Hungarian Reformed on the Sacraments

In the latest edition of Kerux, there is a fine presentation on the Hungarian Reformed Churches. James T. Dennison even translated their confessions.

Of those confessions one is the Erdod Confession. I thought that it had a good and condense statement on the sacraments that presented the basic Reformed position. This is the Erdod Confession from 1544:

Article VI

Baptism, the Lord’s Supper takes away Sins (Two Sacred Rites: Baptism and the Lord’s Supper and their Administration and Effect).

In the administration of the sacraments of baptism and the Lord’s Supper, we follow the institution of Christ and the early church and we confess all our sins to be taken away through baptism and the grace of God to be offered and in the Lord’s Supper the body and blood of Christ to be truly exhibited beneath the bread and wine. Moreover, we desire that the institution of Christ in both sacraments be celebrated and administered in the native language, in a manner which befits reverence, and in the same rite and form in all the churches. We condemn those who diminish original sin, and those who assert that infants are not to be baptized. Likewise we condemn the violators of the institution of Christ and the profaners of the Lord’s Supper, and those who withdraw the other element from the laity and the lawful use of the Lord’s Supper, and turn it into the dreadful buyings and sellings and abomination of the Mass. Likewise we condemn all blasphemers, who call this institution of Christ, which exists in our churches, a diabolical mass. Peter therefore commands that this blasphemy be addressed and that such blasphemers are to be punished (2 Pet. 2:12)

The Chariot of Israel

“My father, my father, the chariot of Israel and its horsemen!”

Elisha shouted this out in 2 Kings 2: 12 when Elijah was being taken up in the fiery chariot.  The question that ought to come up in our minds, though it often doesn’t, is “How did he know what this was?”

Is there another reference to “the chariot of Israel” in the Bible?  This would be the primary verse.  I’ve heard others point to the fiery angels in Ezekiel 1 who seem to move with a wheel.  This is not totally clear though, and it isn’t explicit in Ezekiel 1.  We’d need to know what the chariot is first in order to see it there.

So is there another place to find the chariot?

The only other reference to “the chariot” is in 1 Chronicles 28.  This is a section describing temple furniture.  It says:

16 And by weight he gave gold for the tables of the showbread, for each table, and silver for the tables of silver; 17 also pure gold for the forks, the basins, the pitchers of pure gold, and the golden bowls—he gave gold by weight for every bowl; and for the silver bowls, silver by weight for every bowl; 18 and refined gold by weight for the altar of incense, and for the construction of the chariot, that is, the gold cherubim that spread their wings and overshadowed the ark of the covenant of the LORD.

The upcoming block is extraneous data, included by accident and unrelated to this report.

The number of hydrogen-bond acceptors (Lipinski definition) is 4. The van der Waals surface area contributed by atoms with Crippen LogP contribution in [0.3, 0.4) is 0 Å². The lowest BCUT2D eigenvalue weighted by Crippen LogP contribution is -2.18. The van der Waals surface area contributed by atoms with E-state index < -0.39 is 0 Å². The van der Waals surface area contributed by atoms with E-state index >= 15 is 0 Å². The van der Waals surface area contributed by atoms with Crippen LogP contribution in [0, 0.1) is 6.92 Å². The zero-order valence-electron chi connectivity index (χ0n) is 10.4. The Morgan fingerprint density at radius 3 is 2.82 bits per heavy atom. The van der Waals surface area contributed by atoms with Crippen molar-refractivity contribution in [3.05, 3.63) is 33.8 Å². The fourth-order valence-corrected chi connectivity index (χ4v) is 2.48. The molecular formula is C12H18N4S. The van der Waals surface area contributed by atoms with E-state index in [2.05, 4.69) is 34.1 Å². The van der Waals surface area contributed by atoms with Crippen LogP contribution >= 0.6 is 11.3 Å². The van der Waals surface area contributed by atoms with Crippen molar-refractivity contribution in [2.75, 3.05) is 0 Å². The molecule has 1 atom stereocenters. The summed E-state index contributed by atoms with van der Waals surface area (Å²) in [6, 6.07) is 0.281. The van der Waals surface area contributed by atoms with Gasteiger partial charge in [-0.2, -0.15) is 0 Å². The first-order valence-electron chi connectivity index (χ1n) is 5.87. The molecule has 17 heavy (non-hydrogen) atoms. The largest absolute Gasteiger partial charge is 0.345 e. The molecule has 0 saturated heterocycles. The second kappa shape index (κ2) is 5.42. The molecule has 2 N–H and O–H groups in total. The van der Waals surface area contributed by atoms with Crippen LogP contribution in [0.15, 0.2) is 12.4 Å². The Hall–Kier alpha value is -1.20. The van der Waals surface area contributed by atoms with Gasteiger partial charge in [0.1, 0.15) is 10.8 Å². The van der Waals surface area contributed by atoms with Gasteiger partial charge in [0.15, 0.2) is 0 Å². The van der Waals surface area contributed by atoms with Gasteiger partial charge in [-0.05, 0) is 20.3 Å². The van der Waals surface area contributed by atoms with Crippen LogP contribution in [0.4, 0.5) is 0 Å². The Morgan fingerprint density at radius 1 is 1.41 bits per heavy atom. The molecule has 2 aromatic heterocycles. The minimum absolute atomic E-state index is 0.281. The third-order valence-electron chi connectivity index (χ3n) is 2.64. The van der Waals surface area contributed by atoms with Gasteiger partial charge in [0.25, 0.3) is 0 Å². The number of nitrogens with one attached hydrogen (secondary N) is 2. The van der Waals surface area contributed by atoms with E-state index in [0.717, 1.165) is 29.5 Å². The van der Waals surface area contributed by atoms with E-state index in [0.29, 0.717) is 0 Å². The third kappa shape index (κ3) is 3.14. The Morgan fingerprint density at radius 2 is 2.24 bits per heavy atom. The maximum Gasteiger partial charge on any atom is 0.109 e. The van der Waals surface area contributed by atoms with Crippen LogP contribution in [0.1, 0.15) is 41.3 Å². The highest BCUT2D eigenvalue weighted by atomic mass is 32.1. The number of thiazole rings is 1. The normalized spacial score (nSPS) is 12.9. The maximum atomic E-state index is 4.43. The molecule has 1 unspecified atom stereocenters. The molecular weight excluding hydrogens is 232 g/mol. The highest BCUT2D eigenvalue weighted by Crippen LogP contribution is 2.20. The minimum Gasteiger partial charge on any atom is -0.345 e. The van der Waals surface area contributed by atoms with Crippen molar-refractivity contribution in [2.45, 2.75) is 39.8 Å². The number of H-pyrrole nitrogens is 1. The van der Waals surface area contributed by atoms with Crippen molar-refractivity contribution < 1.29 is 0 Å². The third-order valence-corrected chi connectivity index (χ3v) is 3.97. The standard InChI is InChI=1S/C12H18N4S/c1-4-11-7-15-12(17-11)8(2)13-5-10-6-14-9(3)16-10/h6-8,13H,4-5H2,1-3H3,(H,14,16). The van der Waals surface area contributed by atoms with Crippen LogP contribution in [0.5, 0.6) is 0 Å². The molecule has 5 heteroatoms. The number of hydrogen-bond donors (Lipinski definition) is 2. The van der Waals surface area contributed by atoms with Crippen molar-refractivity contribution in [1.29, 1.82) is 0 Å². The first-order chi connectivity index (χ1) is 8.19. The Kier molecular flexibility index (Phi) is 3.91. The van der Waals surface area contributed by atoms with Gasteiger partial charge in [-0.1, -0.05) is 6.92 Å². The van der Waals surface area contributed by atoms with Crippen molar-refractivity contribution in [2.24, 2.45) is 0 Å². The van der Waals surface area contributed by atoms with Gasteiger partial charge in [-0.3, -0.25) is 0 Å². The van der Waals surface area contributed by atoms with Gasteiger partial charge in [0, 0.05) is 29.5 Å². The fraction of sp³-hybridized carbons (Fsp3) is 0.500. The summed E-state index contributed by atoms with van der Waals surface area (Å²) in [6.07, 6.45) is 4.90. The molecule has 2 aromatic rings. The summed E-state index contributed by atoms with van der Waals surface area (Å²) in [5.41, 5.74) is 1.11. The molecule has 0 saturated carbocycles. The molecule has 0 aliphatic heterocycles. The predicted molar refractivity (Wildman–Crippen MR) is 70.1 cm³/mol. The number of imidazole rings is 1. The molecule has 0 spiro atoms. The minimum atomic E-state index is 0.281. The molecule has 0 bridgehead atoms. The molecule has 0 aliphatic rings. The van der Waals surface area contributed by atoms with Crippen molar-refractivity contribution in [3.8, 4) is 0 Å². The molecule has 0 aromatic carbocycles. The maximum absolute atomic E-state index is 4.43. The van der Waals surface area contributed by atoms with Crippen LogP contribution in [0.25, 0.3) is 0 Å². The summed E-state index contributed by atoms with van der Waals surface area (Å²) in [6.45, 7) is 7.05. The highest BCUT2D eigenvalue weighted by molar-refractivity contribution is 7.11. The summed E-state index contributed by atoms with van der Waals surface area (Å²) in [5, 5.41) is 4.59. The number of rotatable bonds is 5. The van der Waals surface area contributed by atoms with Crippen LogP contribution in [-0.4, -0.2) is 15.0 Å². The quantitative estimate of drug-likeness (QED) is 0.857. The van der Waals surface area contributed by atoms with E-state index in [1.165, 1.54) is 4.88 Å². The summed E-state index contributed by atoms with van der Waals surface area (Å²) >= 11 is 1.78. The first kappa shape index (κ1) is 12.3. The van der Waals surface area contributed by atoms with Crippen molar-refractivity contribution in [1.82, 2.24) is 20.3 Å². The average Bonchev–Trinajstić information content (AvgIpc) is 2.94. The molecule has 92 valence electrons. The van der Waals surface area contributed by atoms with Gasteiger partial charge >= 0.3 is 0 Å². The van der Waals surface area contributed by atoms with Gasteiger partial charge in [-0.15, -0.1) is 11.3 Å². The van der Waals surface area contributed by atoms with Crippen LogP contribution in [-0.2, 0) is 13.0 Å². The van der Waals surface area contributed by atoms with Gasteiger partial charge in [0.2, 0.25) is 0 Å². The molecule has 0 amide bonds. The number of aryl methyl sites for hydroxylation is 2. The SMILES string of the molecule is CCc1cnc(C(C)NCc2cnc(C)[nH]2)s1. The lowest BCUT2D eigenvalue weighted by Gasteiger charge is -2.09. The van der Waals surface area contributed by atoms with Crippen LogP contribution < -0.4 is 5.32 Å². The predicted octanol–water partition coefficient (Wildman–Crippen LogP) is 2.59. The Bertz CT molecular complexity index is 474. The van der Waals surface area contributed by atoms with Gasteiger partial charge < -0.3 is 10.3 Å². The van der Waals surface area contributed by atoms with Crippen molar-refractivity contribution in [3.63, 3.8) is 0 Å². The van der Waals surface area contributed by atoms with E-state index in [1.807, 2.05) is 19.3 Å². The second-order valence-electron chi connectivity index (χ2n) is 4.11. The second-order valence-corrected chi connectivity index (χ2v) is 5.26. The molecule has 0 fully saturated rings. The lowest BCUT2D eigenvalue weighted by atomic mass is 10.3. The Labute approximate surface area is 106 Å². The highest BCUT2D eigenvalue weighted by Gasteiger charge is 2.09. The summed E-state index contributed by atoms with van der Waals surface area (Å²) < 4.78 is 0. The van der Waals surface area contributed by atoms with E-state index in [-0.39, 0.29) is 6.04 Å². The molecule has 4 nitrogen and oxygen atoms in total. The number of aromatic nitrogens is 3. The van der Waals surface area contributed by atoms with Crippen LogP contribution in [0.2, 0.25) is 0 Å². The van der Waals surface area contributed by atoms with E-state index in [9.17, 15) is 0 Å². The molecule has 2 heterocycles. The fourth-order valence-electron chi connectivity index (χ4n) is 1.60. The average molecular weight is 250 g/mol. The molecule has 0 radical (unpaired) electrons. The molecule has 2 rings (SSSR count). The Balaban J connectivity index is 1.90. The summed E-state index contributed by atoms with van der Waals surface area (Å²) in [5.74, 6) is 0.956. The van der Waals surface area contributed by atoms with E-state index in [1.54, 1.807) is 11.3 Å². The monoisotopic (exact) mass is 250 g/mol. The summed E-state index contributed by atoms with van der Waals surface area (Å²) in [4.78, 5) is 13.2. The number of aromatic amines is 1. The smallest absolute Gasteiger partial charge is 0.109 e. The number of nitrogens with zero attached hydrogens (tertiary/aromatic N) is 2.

So, the chariot is the piece of furniture that covers the ark of the covenant and would be used for carrying it.  It has gold cherubim that spread their wings over the ark.  More can be found in Exodus 25:10-22.   Here we see that the Lord would meet with his people atop the chariot.  He would speak to his people from the mercy seat, between the cherubim.  In 2 Samuel 6:2 we even read that the Lord dwells between the cherubim.

And so when Elisha sees a fiery chariot, with angels presumably, carrying Elijah up to heaven, he sees the chariot.  He recognizes it from the temple.  Elijah was being taken up in the ark of the covenant’s own covering.

He was being taken up in the reality, of which the temple furniture only served as a sign.

The extra neat part of all of this is that we are not told that this piece of furniture is called the chariot until the book of Chronicles, which was the last book written in the Old Testament.  The piece of furniture existed, but we, living today, don’t know that until we get to Chronicles.  So we learn that you have to use a stream-of-consciousness hermeneutic.  =)

This is the same way the New Testament works though.  It tells us all about the Old Testament, and it isn’t just making up a new way to read.  Rather, it is explaining to us about what was there all along.